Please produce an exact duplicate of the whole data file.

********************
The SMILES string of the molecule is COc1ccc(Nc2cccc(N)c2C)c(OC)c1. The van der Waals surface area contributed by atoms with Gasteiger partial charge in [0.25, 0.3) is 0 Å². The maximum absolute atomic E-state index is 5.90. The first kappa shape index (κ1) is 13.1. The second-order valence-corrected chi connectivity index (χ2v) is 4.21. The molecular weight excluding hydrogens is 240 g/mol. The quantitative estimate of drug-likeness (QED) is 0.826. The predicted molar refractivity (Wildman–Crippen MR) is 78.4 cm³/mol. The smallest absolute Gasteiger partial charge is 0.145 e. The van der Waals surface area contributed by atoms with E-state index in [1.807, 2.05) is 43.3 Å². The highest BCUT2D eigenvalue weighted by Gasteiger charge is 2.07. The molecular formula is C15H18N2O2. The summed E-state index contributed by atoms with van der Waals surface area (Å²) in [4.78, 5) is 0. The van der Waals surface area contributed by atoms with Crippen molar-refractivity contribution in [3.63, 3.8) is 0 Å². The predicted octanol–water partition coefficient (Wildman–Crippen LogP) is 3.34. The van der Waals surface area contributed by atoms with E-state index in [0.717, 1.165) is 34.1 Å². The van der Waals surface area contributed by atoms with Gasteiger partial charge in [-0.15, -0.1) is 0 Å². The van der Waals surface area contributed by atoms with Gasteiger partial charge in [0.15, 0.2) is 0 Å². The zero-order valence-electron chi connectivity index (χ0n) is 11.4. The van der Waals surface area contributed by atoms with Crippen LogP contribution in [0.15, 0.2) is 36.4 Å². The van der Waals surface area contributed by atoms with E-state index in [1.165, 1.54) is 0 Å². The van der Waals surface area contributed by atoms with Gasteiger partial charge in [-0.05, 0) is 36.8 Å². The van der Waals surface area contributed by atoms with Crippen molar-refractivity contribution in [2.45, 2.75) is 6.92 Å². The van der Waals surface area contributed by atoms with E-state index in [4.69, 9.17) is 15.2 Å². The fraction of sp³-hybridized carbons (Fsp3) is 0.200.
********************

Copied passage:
The SMILES string of the molecule is COc1ccc(Nc2cccc(N)c2C)c(OC)c1. The van der Waals surface area contributed by atoms with Gasteiger partial charge in [0.25, 0.3) is 0 Å². The maximum absolute atomic E-state index is 5.90. The first kappa shape index (κ1) is 13.1. The second-order valence-corrected chi connectivity index (χ2v) is 4.21. The molecular weight excluding hydrogens is 240 g/mol. The quantitative estimate of drug-likeness (QED) is 0.826. The predicted molar refractivity (Wildman–Crippen MR) is 78.4 cm³/mol. The smallest absolute Gasteiger partial charge is 0.145 e. The van der Waals surface area contributed by atoms with E-state index in [1.807, 2.05) is 43.3 Å². The highest BCUT2D eigenvalue weighted by Gasteiger charge is 2.07. The molecular formula is C15H18N2O2. The summed E-state index contributed by atoms with van der Waals surface area (Å²) in [4.78, 5) is 0. The van der Waals surface area contributed by atoms with Crippen molar-refractivity contribution in [3.63, 3.8) is 0 Å². The predicted octanol–water partition coefficient (Wildman–Crippen LogP) is 3.34. The van der Waals surface area contributed by atoms with E-state index in [0.717, 1.165) is 34.1 Å². The van der Waals surface area contributed by atoms with Gasteiger partial charge in [-0.15, -0.1) is 0 Å². The van der Waals surface area contributed by atoms with Gasteiger partial charge in [0.15, 0.2) is 0 Å². The zero-order valence-electron chi connectivity index (χ0n) is 11.4. The van der Waals surface area contributed by atoms with Crippen LogP contribution in [0.15, 0.2) is 36.4 Å². The van der Waals surface area contributed by atoms with E-state index in [1.165, 1.54) is 0 Å². The van der Waals surface area contributed by atoms with Gasteiger partial charge in [-0.05, 0) is 36.8 Å². The van der Waals surface area contributed by atoms with Crippen molar-refractivity contribution in [2.45, 2.75) is 6.92 Å². The van der Waals surface area contributed by atoms with E-state index in [4.69, 9.17) is 15.2 Å². The fraction of sp³-hybridized carbons (Fsp3) is 0.200.